We will never use antibiotics at our closed-loop hatcheries as those systems rely on good bacteria within the waste treatment system to treat the water and as anyone who has taken antibiotics will know, their use kills both the good and the bad bacteria.
Huon does not use any of the antibiotics listed as Critically Important by the WHO – despite WHO guidelines stating that this would be acceptable under certain defined circumstances.
(WHO categorises all antimicrobials used in human medicine as either Critically Important, Highly Important or Important in the medically treatment of bacterial infections in humans; in effect placing a value/importance on each antimicrobial in terms of its effectiveness in combating bacterial infections).
Huon only uses Trimethoprim (Dihydrofolate Inhibitor) and Oxytetracycline (Tetracycline) which are on the WHO Highly Important list. All use is in early life stages, well over 12 months prior to harvest, significantly exceeding required withdrawal periods so there are no residue issues in final products.
The Tasmanian industry as a whole independently made the decision many years ago not to use antibiotics such as Oxolinic Acid (Quinolone) and Amoxycillin (Penicillin) which are compounds listed by the WHO within Critically Important classes of antimicrobials. This decision was made despite these particular antibiotics being used in salmon farming across other countries.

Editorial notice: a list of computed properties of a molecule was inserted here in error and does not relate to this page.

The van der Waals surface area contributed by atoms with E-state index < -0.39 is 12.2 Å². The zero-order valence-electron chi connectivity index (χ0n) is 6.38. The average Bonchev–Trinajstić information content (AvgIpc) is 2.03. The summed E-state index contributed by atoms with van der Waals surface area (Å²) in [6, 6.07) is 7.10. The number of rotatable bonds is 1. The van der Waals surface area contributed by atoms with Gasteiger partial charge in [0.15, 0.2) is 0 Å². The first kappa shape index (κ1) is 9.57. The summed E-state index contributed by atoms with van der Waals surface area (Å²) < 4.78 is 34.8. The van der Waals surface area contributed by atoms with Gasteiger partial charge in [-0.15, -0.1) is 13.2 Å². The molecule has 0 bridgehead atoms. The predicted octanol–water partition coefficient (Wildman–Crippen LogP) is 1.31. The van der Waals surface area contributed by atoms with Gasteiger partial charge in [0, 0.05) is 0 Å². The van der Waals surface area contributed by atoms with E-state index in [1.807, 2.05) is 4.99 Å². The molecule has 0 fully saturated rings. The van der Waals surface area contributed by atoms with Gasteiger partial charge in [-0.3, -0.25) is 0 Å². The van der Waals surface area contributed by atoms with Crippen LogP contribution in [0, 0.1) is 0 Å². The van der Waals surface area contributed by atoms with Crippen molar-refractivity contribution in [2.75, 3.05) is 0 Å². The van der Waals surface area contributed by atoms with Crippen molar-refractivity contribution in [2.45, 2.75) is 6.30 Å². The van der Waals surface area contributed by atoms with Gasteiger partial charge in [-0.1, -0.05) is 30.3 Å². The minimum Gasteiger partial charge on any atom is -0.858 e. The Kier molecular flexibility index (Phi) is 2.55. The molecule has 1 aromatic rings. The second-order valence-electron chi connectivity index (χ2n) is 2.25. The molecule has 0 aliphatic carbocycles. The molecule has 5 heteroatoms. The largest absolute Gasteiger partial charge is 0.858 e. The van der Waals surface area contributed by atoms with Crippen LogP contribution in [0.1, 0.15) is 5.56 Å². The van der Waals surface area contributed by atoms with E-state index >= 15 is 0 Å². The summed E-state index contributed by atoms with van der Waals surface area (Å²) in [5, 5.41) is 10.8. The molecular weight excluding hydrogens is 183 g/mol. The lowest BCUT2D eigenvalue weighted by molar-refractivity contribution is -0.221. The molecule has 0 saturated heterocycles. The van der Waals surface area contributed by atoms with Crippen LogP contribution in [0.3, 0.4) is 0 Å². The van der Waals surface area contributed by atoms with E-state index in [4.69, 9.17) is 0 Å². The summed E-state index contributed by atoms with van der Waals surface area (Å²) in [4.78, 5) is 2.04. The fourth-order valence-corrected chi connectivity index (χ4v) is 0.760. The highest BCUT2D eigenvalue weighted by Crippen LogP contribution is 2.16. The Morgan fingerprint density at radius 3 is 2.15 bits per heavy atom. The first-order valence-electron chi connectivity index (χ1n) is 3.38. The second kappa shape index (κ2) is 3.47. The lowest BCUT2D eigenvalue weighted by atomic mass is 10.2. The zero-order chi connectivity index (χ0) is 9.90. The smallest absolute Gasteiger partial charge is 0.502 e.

Preventing antibiotic resistance
To prevent and control the spread of antibiotic resistance, the agriculture sector (including aquaculture) can:
- Only give antibiotics to animals under veterinary supervision;
- Not use antibiotics for growth promotion or to prevent diseases in healthy animals;
- Vaccinate animals to reduce the need for antibiotics and use alternatives to antibiotics when available;
- Promote and apply good practices at all steps of production and processing of foods from animal and plant sources; and
- Improve biosecurity on farms and prevent infections through improved hygiene and animal welfare.
Voluntary public reporting
We publicly and voluntarily report antibiotic use across Huon owned sites, at conclusion of reporting period. Huon adheres to the Global Salmon Initiative (GSI) annual reporting requirement (of active pharmaceutical ingredients (API) used (in grams) per tonne of fish produced (LWE) in the period (Huon adopts CY reporting following acquisition by JBS).
Withholding period and residue testing
In the event that antibiotics are used in a population of fish at sea, we adhere to strict withholding periods which allows any therapeutants to pass through the fish before it is harvested for consumption.
Every year Huon participates in the independent annual National Residue Survey to monitor levels of a wide variety of compounds and therapeutants, across the salmon industry, ensuring we comply with a maximum residue limit, which refers to the highest concentrations of a chemical residue that is legally permitted or accepted in a food, based on good agricultural and chemical use practices. The industry-wide combined results can be found on the National Residues Survey website. Notwithstanding the industry-wide NRS results, Huon voluntarily publishes our flesh testing results here.
On occasion we also conduct voluntarily flesh testing which is not required by government regulations. When we do this, we publish the results on our website